City expands program helping absent dads become better parents: New York City is expanding its anti-poverty Fatherhood Initiative program, spending 2.8 million dollars on programs meant to strengthen dads’ relationships with their children in a city where one out of three kids is raised in a home without a dad, the Post reports.

Business leaders can help fix homelessness in the city: Karen Hinton, Mayor de Blasio’s former press secretary, writes in Crain’s that the mayor and governor should seek out not only new approaches from them but also offers for assistance. For example, Uber and Airbnb, hugely successful members of the "sharing economy," could share algorithms to help the city house homeless families near their workplaces and schools.

When should charities throw in together?: For some well-heeled donors, venturing out on their own to start a family foundation or serving on the board of a public charity is appealing. But sometimes, merging individual charitable organizations can have a greater impact on the people served, the New York Times reports.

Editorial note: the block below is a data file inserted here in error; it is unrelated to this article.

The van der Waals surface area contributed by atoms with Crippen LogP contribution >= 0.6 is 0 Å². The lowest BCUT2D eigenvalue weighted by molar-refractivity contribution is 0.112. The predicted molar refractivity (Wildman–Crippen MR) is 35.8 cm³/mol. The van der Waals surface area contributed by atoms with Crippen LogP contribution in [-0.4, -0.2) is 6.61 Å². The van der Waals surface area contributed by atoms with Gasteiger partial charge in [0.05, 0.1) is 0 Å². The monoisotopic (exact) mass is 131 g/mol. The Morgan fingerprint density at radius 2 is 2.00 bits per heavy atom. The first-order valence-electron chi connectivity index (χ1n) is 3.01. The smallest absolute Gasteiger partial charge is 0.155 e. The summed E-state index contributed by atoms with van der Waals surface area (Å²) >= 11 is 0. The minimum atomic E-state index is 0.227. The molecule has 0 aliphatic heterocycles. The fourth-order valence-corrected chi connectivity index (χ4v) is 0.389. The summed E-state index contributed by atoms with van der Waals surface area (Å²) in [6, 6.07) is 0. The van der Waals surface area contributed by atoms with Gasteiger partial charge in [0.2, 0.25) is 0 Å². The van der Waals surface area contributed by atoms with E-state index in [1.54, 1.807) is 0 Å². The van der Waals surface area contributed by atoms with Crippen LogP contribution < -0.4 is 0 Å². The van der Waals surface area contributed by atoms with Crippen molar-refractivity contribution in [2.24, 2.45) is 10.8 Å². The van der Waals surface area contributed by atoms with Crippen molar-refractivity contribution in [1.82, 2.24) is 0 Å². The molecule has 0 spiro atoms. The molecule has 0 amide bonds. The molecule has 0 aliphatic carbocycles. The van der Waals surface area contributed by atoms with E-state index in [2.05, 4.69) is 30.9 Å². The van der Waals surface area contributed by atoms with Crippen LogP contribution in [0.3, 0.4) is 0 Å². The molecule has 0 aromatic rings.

Housing activists push to stop New York pols from reviving tax break for building developers: Housing activists slammed the push to bring back the expired 421-a program, which is controlled by Albany and the de Blasio administration says is needed to spur rental construction and increase affordable housing, the Daily News writes.

Foundation CEOs Shouldn’t Serve on Corporate Boards: In the Chronicle of Philanthropy, Michael Edwards, an activist who worked for the Ford Foundation from 1999 to 2008, questions the decision of Ford Foundation President Darren Walker to join the PepsiCo board of directors.

In disappointing turn for de Blasio, Long Island College Hospital will not include affordable housing: The land owner, Fortis Property Group, said it will not seek permission to rezone the site of Long Island College Hospital in Brooklyn, Politico reports. Without a rezoning, which requires several layers of city approval, Fortis can build market-rate condos without any price-controlled housing for lower-income residents.